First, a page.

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Miss Murdock,–"Special"
by [?]

A row of gas jets hooded by green paper shades lighting a long table at which sit half a dozen men in their shirt sleeves writing like mad; against the wall other men,–one drawing Easter lilies, another blocking in the background around a photograph, a third pasting clippings on sheets of brown paper. Every few minutes a bare-headed boy in a dirty apron, with smudged face and ink-stained fingers, bounds into the stifling, smoke-laden room, skirts the long table, dives through a door labelled “City Editor,” remains an instant and bounds out again, his hands filled with long streamers of proof.

In the opening and shutting of the swinging door a round-bodied, round-headed man in his shirt sleeves comes into view. Covering his forehead, shielding his eyes from the glare of the overhead gas jet, is a half-moon of green leather held in place by strings tied behind his ears. The line of shadow caused by this shade makes a blank space about his eyes and brings into relief his pale, flabby cheeks, hard, straight mouth, and coarse chin. Only when he lifts his head to give some order, or holds the receiver of the telephone to his ear, can his eyes be exactly located. Then they shine like a cat’s in a cellar,–gray, white, gray again, with a glint of metallic green,–always the same distance apart, never wavering, never blinking. Overstrung, overworked, nervous men, working at high pressure, spurred by the merciless lash of passing minutes, have these eyes. So do cornered beasts fighting for air and space. Eleven-thirty had just been tolled by the neighboring clock; deliverance would come when the last form of the morning edition was made up. Until then safety could only be found in constant attack.

Outside the city editor’s office, sprawled over a pile of mail sacks, between the long table and the swinging door, lay Joe Quinn, man-of-all-work,–boy, in fact, for he was but nineteen, big for his age, with arms and legs like cordwood and a back straight and hard as a plank. Joe’s duty was to keep his eyes peeled, his ears open, and his legs in working order. If a reporter wanted a fresh pad, a cup of water, or a file of papers, Joe brought them; sometimes he foraged for sandwiches and beer,–down four pair of stairs, across the street into a cellar and up again; sometimes he carried messages; oftener he made an elevator of himself, running between the presses in the basement and the desk behind the swinging door. Fifty trips in a single night had not been an unusual tally.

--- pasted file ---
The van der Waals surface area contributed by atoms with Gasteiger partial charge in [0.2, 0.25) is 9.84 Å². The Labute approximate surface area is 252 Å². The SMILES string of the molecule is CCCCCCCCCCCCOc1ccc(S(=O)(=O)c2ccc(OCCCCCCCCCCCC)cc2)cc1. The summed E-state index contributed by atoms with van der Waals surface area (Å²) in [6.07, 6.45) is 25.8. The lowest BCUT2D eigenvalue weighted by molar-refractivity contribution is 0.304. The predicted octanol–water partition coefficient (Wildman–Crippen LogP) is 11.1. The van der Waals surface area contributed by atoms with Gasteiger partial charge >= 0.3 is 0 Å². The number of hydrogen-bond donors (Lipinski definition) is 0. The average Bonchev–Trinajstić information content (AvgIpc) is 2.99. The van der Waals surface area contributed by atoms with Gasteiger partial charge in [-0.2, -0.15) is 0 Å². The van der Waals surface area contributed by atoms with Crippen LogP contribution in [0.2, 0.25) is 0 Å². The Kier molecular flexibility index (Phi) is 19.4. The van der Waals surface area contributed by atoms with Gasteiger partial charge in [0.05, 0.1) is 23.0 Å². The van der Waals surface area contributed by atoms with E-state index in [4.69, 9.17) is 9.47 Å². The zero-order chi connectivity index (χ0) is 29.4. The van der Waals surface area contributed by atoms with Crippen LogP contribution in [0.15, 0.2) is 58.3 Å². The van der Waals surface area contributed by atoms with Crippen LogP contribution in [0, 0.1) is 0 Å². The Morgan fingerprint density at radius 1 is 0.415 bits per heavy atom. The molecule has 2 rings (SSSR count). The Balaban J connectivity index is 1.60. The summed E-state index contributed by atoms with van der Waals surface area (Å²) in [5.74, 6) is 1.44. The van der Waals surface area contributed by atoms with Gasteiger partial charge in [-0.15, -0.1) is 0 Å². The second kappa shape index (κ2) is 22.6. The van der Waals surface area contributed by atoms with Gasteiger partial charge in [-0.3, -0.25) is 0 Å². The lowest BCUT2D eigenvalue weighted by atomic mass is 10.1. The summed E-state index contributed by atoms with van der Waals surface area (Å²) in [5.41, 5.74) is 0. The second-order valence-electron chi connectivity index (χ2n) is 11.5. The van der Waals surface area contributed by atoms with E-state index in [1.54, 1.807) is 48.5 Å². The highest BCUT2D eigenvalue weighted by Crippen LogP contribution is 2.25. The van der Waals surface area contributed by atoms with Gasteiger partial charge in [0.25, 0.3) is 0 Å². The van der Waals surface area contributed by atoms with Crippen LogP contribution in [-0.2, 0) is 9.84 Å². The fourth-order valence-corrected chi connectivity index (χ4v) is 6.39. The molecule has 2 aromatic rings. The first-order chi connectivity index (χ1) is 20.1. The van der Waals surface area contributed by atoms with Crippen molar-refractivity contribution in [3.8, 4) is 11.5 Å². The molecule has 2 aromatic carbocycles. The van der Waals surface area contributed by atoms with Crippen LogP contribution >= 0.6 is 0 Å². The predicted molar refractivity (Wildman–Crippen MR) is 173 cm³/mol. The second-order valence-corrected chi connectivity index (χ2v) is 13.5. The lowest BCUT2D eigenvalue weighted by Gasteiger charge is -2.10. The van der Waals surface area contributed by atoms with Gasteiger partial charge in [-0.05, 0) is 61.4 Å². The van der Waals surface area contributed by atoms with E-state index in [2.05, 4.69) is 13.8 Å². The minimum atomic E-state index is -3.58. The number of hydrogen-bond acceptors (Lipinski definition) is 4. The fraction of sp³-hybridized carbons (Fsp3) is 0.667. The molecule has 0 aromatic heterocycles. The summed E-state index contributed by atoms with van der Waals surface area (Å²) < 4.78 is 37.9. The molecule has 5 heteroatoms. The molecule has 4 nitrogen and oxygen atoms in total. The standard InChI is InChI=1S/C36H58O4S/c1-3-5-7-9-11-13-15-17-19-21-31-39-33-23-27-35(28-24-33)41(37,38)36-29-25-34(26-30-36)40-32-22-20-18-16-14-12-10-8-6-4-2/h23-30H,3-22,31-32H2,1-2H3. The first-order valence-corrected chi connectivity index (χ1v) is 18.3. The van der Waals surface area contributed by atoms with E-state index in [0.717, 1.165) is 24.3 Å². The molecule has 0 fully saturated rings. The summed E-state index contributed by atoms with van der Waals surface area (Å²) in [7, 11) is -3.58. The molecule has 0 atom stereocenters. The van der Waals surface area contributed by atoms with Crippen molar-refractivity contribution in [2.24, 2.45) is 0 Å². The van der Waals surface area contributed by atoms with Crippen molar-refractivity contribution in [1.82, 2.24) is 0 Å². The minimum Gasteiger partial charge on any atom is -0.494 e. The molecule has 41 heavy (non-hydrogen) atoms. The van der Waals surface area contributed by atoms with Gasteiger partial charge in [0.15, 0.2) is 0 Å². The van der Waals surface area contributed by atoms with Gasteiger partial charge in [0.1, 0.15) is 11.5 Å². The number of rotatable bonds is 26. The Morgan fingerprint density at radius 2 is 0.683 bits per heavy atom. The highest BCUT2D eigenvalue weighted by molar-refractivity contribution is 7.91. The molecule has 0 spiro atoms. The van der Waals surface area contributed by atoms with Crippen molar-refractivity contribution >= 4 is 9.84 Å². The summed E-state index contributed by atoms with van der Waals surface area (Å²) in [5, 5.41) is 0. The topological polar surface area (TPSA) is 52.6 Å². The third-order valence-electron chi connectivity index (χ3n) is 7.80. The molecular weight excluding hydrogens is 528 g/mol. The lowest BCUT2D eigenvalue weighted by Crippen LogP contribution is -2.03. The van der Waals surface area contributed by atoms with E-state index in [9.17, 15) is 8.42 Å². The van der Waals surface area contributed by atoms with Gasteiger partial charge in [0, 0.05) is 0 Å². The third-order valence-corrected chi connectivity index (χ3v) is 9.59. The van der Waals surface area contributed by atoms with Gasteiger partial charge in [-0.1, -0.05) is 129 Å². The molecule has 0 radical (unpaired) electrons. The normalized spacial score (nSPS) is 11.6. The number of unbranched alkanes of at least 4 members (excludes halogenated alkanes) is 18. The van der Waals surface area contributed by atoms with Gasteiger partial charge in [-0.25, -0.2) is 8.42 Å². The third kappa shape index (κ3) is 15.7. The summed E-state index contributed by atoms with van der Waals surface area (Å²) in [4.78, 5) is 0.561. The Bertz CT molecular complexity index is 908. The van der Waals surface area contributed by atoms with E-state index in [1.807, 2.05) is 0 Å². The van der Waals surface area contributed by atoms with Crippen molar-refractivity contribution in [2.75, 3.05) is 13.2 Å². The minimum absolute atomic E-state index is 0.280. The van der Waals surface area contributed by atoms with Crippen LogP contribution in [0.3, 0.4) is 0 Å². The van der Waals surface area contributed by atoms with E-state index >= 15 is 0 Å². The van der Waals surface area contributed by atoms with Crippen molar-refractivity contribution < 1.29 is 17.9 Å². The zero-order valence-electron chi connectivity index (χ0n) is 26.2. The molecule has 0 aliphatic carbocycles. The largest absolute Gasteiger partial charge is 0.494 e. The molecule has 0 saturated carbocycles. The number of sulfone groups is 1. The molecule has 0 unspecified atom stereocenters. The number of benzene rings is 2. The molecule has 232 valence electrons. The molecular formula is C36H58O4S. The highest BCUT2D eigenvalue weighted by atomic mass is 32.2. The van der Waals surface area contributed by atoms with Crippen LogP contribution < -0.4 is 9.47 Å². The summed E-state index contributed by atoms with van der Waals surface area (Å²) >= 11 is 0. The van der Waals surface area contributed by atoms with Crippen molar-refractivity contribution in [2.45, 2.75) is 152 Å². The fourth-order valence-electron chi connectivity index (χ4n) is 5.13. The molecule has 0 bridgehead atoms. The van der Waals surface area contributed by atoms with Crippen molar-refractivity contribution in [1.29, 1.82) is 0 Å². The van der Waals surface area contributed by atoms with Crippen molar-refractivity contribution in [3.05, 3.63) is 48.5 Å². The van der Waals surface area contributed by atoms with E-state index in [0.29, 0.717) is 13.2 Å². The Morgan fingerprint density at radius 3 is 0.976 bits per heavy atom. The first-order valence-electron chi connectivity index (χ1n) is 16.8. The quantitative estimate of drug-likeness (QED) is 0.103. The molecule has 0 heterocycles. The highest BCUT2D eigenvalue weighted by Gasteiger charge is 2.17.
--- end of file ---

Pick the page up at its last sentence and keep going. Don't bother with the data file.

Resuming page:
To the inmates of the room the boy was known as “Joe” or “Quinn” or “Sonny.” To the man with the half-moon shade over his eyes he was “Say” or “That Damned Kid.” High-strung, high-pressure editors omit the unnecessary, condensation being part of their creed.

Up in the Franconia Notch, in a little hollow under White Face and below Bog Eddy, Joe had been known as “Jonathan’s boy,” Jonathan being the name his father went by, the last half never being used,–there being but one “Jonathan”–the one whom everybody loved.

The cabin was still standing, where Joe was born,–a slant of logs with a stone chimney and some out-buildings; and his old father was still alive, and so was his mother and his little “Sis.” Summer mornings the smoke would curl straight up from the rude stone chimney, catch a current of air from the valley, and stretch its blue arms toward the tall hemlocks covering the slope of the mountain. Winter mornings it lay flat, buffeted by the winds, hiding itself later on among the trees. Joe knew these hemlocks,–loved them,–had hugged them many a time, laying his plump, ruddy cheek against the patches of cool moss velveting their sides. “Nothin’ like trees,” his old father had told him,–“real human when ye know ’em.”